Three Ways People Sabotage Their Success
A big part of my job as a personal trainer is helping you make connections. For example, that pain in your knee may be caused by a problem that originates in your hip. Your overeating may be linked to your feelings of self-worth. Once I've helped you become aware of how things interact, you can start to make change and meaningful progress.
However, there are a small group of clients that consistently fail at making changes. They have the best of intentions, but they simply cannot seem to move themselves to the next step. After a lot of investigating, and more than a few talks with therapists, I identified three common things those clients were doing to sabotage their plans. Are you making the same mistakes in your life?
Comparing yourself to others. It's become easier than ever to measure your life against that of your friends, colleagues and strangers around the world. On social media there will always be people that are in better shape, earn more money or have more friends than you. But just because somebody has more of something than you, doesn't mean you should consider your life diminished. That feeling of being “less than” someone else contributes to depression and kills motivation.
When studies were carried out to determine just exactly how people were feeling, it always came back they were more unhappy and more troubled than they let anyone online know. When people post things online, they are creating a persona for the world. They are sharing their best, not the side of themselves that has fears and flaws. Quit comparing yourself to someone's online ideal. Quit comparing yourself to other people at all.
Make an honest assessment of your current situation. Write the details down. Then make a plan to address the things you want to improve. Don't use someone else's yardstick to measure your progress. The only comparison you should be making, is against yourself, as you work to be better.
Regretting past mistakes. The choices you made in the past, helped make you the person you are today. There's nothing you can do now to change those things that have already happened. But if you constantly relive those decisions, obsessing about what you should have done, you stop moving forward.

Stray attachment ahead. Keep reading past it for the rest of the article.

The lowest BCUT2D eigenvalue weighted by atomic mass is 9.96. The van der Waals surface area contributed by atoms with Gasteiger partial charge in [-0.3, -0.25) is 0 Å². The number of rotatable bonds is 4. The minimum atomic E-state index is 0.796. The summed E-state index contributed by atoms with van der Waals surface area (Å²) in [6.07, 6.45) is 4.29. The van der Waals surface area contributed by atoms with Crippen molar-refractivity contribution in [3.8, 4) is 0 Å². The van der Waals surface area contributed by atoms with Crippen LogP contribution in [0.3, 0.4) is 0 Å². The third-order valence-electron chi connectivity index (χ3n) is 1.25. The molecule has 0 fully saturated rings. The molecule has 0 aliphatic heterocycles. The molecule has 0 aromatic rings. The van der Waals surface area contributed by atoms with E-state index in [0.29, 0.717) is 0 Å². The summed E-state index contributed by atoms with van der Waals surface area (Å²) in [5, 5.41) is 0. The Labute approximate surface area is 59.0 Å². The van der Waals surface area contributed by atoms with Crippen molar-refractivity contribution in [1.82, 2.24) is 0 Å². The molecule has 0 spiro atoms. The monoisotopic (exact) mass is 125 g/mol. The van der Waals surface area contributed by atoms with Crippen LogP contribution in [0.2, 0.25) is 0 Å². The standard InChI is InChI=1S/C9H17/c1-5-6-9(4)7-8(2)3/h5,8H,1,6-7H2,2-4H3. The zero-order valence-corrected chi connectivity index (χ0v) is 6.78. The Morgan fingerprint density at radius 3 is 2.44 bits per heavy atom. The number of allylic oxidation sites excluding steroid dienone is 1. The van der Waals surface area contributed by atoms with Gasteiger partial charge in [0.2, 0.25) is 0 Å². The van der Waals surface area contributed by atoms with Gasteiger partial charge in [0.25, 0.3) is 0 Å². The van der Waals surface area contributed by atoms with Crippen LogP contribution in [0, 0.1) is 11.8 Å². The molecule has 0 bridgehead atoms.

You have to accept that what happened is done. Look on it as a learning experience that made you stronger. Forgive yourself or others for the bad things that happened. If you can't let go, try therapy to help understand why. Then put the past behind you and move on.
Letting fear dominate your decision-making process. Having a little fear is healthy. It helps keep us from doing things that may hurt us. But that healthy inhibition can kill growth, if fear becomes the dominant emotion in your life.
Fear must be confronted, so you can render it powerless. Say you're afraid of asking someone out. Think about what could happen. They might say yes, and it could be the start of a relationship. They might say no, but then at least you'll know the answer and can move onto somebody who might want to date.
For situations where you feel unable to face that fear head-on, try nibbling away at it in little pieces. Make small daily goals that help reinforce your confidence and prove to yourself you can be a success.
When you do fail, embrace it as a chance to learn and grow. Think about one of the most successful inventors of all time, Thomas Edison. After Mr. Edison had worked unsuccessfully for some time on storage batteries, his friend Walter Mallory asked: “Isn't it a shame that with the tremendous amount of work you have done you haven't been able to get any results?” Edison turned to Mallory and said: “Results! Why, man, I have gotten lots of results! I know several thousand things that won't work!”
Quit comparing, stop regretting and fight back against fear.
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